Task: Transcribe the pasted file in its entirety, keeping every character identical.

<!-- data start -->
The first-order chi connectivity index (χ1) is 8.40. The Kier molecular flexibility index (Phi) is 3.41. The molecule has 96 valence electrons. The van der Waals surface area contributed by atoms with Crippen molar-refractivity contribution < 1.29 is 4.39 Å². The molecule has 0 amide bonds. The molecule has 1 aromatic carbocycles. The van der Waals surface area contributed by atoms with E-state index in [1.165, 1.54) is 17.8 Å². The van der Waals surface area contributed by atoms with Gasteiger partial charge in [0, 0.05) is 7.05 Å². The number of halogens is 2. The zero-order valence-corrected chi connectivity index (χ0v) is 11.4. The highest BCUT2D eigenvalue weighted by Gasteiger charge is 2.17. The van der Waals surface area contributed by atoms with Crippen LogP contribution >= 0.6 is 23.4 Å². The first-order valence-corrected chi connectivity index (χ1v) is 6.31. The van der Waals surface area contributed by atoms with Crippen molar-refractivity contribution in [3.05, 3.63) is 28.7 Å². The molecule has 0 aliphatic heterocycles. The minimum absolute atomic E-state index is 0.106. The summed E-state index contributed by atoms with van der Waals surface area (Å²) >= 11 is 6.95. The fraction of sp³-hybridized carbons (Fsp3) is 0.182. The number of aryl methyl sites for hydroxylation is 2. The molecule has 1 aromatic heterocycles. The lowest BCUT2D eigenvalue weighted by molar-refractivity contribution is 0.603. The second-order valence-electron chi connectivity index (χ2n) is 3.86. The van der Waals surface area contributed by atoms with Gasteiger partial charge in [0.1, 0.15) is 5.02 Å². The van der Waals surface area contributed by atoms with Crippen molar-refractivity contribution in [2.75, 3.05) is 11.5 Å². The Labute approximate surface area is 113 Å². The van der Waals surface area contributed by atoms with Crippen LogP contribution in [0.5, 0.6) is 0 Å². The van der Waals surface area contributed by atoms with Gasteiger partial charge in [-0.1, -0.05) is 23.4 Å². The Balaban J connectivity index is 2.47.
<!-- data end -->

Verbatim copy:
The first-order chi connectivity index (χ1) is 8.40. The Kier molecular flexibility index (Phi) is 3.41. The molecule has 96 valence electrons. The van der Waals surface area contributed by atoms with Crippen molar-refractivity contribution < 1.29 is 4.39 Å². The molecule has 0 amide bonds. The molecule has 1 aromatic carbocycles. The van der Waals surface area contributed by atoms with E-state index in [1.165, 1.54) is 17.8 Å². The van der Waals surface area contributed by atoms with Gasteiger partial charge in [0, 0.05) is 7.05 Å². The number of halogens is 2. The zero-order valence-corrected chi connectivity index (χ0v) is 11.4. The highest BCUT2D eigenvalue weighted by Gasteiger charge is 2.17. The van der Waals surface area contributed by atoms with Crippen LogP contribution >= 0.6 is 23.4 Å². The first-order valence-corrected chi connectivity index (χ1v) is 6.31. The van der Waals surface area contributed by atoms with Crippen molar-refractivity contribution in [3.05, 3.63) is 28.7 Å². The molecule has 0 aliphatic heterocycles. The minimum absolute atomic E-state index is 0.106. The summed E-state index contributed by atoms with van der Waals surface area (Å²) >= 11 is 6.95. The fraction of sp³-hybridized carbons (Fsp3) is 0.182. The number of aryl methyl sites for hydroxylation is 2. The molecule has 1 aromatic heterocycles. The lowest BCUT2D eigenvalue weighted by molar-refractivity contribution is 0.603. The second-order valence-electron chi connectivity index (χ2n) is 3.86. The van der Waals surface area contributed by atoms with Gasteiger partial charge in [0.1, 0.15) is 5.02 Å². The van der Waals surface area contributed by atoms with Crippen molar-refractivity contribution in [2.75, 3.05) is 11.5 Å². The Labute approximate surface area is 113 Å². The van der Waals surface area contributed by atoms with Crippen LogP contribution in [0.5, 0.6) is 0 Å². The van der Waals surface area contributed by atoms with Gasteiger partial charge in [-0.1, -0.05) is 23.4 Å². The Balaban J connectivity index is 2.47.